Hundreds of innovators, research pioneers, clinicians, industry leaders and policy makers from all around Europe are united by a vision of how to revolutionize healthcare. In two publications — a perspective article in the journal Nature and the LifeTime Strategic Research Agenda — they now present a detailed roadmap of how to leverage the latest scientific breakthroughs and technologies over the next decade, to track, understand and treat human cells throughout an individual’s lifetime.
The LifeTime initiative, co-coordinated by the Max Delbrueck Center of Molecular Medicine in the Helmholtz Association (MDC) in Berlin and the Institut Curie in Paris, has developed a strategy to advance personalized treatment for five major disease classes: cancer, neurological, infectious, chronic inflammatory and cardiovascular diseases. The aim is a new age of personalized, cell-based interceptive medicine for Europe with the potential of improved health outcomes and more cost-effective treatment, resulting in profoundly changing a person’s healthcare experience.
Earlier detection and more effective treatment of diseases
To form a functioning, healthy body, our cells follow developmental paths during which they acquire specific roles in tissues and organs. But when they deviate from their healthy course, they accumulate changes leading to disease which remain undetected until symptoms appear. At this point, medical treatment is often invasive, expensive and inefficient. However, now we have the technologies to capture the molecular makeup of individual cells and to detect the emergence of disease or therapy resistance much earlier.
Using breakthrough single-cell and imaging technologies in combination with artificial intelligence and personalized disease models will allow us to not only predict disease onset earlier, but also to select the most effective therapies for individual patients. Targeting disease-causing cells to intercept disorders before irreparable damage occurs will substantially improve the outlook for many patients and has the potential of saving billions of Euros of disease-related costs in Europe.
A detailed roadmap for implementing LifeTime
The perspective article “The LifeTime initiative and the future of cell-based interceptive medicine in Europe” and the LifeTime Strategic Research Agenda (SRA) explain how these technologies should be rapidly co-developed, transitioned into clinical settings and applied to the five major disease areas. Close interactions between European infrastructures, research institutions, hospitals and industry will be essential to generate, share and analyze LifeTime’s big medical data across European borders. The initiative’s vision advocates ethically responsible research to benefit citizens all across Europe.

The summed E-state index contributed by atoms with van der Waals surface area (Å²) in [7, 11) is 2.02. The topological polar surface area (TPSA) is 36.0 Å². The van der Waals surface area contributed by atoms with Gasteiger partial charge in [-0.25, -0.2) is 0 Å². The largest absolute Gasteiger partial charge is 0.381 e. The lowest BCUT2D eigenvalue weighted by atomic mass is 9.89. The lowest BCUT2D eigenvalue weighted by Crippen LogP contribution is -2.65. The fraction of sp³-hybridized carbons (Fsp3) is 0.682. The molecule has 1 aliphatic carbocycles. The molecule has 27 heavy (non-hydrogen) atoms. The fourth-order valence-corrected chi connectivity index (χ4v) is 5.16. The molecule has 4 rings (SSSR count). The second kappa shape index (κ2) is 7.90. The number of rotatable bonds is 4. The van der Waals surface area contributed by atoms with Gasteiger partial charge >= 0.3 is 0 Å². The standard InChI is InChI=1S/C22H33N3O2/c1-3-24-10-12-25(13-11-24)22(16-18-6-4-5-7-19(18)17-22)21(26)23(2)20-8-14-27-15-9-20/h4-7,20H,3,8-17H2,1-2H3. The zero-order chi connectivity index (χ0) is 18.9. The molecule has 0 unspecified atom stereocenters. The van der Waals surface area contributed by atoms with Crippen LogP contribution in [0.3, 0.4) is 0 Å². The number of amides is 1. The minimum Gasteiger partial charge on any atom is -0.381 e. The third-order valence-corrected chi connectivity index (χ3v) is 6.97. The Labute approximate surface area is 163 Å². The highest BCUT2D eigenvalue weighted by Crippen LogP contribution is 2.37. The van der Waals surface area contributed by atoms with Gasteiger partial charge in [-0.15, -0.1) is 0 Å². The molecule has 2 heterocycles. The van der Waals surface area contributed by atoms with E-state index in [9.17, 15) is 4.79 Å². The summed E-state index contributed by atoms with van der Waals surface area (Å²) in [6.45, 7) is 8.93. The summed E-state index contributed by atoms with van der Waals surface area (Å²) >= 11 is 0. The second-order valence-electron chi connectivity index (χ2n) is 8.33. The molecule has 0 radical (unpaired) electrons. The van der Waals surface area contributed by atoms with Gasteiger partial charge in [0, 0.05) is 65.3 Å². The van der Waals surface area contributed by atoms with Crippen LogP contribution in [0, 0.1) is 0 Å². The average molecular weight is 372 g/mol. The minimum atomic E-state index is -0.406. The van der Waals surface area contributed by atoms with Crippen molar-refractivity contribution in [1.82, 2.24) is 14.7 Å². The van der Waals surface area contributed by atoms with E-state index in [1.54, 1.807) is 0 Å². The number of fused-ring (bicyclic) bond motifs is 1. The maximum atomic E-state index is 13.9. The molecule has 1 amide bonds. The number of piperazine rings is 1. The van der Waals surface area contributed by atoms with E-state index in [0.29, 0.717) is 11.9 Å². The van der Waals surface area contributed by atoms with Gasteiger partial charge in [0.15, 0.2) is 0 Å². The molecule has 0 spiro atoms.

According to Professor Nikolaus Rajewsky, scientific director of the Berlin Institute for Medical System Biology at the Max Delbrueck Center for Molecular Medicine and coordinator of the LifeTime Initiative, the LifeTime approach is the way into the future: “LifeTime has brought together scientists across fields — from biologists, to clinicians, data scientists, engineers, mathematicians, and physicists ¬- to enable a much improved understanding of molecular mechanisms driving health and disease. Cell-based medicine will allow doctors to diagnose diseases earlier and intercept disorders before irreparable damage has occurred. LifeTime has a unique value proposition that promises to improve the European patient’s health.”
Dr. Geneviève Almouzni, director of research at CNRS, honorary director of the research center from Institut Curie in Paris and co-coordinator of the LifeTime Initiative believes that the future with LifeTime offers major social and economic impact: “By implementing interceptive, cell-based medicine we will be able to considerably improve treatment across many diseases. Patients all over the world will be able to lead longer, healthier lives. The economic impact could be tremendous with billions of Euros saved from productivity gains simply for cancer, and significantly shortened ICU stays for Covid-19. We hope EU leaders will realize we have to invest in the necessary research now.”